The next few days will suggest how this plays out, but one thing is certain. The timing of last week's reforms, the most ambitious since Indians first elected the left-leaning Congress Party in 2004, could have been better.

Had Mr. Singh announced exactly the same policies in the first flush of his re-election in 2009—which his coalition won with a comfortable parliamentary majority—momentum would have been on his side. Instead, against a backdrop of slowing growth and a slew of corruption scandals, the idea of reform risks being tainted by association with a weak and unpopular government.

The only previous instance where Mr. Singh was willing to go to the mat for a policy rather than back off under pressure—the 2008 U.S.-India nuclear deal— has played into the opposition's hands. The nationalist Bharatiya Janata Party (BJP) on the right and the Communists on the left now portray the prime minister as a lackey of foreign capital, only exacerbates the issue. That means an electoral setback for Congress becomes more likely to be interpreted as a verdict on free markets, rather than on the ruling party's corruption, indecision and sloth in the past three years.

This unfortunate conclusion about the politics of reform would only deepen a trend begun in 2004 when Congress beat the BJP in national polls. Though shifting alliances and fluctuating voter turnout contributed to that result, in popular discourse the BJP is said to have lost because it chose to play up India's liberalization and growth through its campaign slogan, "India Shining."

Similarly, though the Congress Party's re-election in 2009 was probably in part because of the high growth on its watch, most pundits and politicians instead credit the inefficient and anti-reform rural jobs guarantee program and loan waiver for farmers. Now, by belatedly embarking upon reform at the peak of his unpopularity—a poll last month showed Congress losing nearly 40% of its 206 seats in the current Parliament and falling behind the BJP –Mr. Singh has increased the odds of India's politics drifting farther away from sensible economics.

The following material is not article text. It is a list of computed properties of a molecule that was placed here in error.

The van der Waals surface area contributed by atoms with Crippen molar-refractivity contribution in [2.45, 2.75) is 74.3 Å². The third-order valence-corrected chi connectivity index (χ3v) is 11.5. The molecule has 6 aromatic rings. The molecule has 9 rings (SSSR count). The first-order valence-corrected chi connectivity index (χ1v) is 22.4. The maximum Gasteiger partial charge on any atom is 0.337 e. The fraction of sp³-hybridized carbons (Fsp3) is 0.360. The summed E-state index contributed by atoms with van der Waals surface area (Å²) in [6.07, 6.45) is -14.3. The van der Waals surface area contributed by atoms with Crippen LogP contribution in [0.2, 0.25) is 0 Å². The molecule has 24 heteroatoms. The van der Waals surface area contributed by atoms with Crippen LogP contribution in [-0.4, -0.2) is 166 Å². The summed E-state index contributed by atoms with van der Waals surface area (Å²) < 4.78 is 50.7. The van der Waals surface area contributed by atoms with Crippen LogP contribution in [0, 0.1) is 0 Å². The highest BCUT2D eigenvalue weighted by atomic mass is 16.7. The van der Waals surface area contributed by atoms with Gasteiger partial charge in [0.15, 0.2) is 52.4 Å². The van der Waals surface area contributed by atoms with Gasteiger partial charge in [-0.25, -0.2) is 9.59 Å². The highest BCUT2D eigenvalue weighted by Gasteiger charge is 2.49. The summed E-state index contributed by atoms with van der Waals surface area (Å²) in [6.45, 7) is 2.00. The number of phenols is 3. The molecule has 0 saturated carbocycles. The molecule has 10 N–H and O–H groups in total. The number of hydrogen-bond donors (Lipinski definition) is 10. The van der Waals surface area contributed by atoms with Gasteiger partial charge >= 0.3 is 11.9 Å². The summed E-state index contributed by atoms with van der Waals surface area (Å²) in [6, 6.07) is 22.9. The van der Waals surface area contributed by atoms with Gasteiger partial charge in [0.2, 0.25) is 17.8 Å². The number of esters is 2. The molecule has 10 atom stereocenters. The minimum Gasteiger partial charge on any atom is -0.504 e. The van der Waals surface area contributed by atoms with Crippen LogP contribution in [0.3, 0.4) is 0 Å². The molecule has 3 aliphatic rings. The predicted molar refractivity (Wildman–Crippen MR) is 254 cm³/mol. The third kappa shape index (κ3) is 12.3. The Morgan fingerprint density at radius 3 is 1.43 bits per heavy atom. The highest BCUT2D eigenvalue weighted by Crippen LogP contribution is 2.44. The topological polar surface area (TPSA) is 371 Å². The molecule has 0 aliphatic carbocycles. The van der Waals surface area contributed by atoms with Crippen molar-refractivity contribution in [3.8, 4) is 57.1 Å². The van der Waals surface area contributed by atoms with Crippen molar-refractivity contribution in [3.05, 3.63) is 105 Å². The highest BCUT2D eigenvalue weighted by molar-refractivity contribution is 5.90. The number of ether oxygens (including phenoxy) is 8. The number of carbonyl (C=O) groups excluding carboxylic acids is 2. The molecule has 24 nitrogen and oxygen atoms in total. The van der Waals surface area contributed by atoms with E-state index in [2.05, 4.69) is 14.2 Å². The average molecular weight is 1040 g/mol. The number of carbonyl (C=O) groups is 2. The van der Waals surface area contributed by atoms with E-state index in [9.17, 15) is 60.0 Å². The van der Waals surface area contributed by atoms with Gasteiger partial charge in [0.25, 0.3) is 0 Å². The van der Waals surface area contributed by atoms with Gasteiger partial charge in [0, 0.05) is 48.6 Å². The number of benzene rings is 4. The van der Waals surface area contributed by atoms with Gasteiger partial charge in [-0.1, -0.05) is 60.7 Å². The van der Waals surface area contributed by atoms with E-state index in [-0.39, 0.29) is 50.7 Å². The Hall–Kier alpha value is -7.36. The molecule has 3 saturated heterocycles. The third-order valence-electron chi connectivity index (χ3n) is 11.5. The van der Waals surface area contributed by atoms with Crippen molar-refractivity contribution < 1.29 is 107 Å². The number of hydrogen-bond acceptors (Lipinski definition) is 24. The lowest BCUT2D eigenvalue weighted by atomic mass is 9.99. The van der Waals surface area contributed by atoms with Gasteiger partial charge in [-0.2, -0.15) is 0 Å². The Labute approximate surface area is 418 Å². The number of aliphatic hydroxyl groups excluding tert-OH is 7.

What can be done? Under the circumstances, instead of backing off the Prime Minister should double down by pushing bigger reforms and making a case that he's doing this to revive growth and unleash Indians' entrepreneurial energies. His party's best bet of bucking defeat lies in returning the economy to the near double-digit growth it saw over the last decade.

Even if the strategy fails electorally, Mr. Singh will have the consolation of having tried to live up to his once stellar reputation as an economic reformer. The alternative is to go down in history as the proverbial "underachiever," as Time Magazine called him earlier this year, the listless leader who squandered an opportunity to transform his country's fortunes.

Mr. Dhume is a resident fellow at the American Enterprise Institute and a columnist for WSJ.com. Follow him on Twitter @dhume01


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About the Author


  • Sadanand Dhume writes about South Asian political economy, foreign policy, business, and society, with a focus on India and Pakistan. He is also a South Asia columnist for the Wall Street Journal. He has worked as a foreign correspondent for the Far Eastern Economic Review in India and Indonesia and was a Bernard Schwartz Fellow at the Asia Society in Washington, D.C. His political travelogue about the rise of radical Islam in Indonesia, My Friend the Fanatic: Travels with a Radical Islamist, has been published in four countries.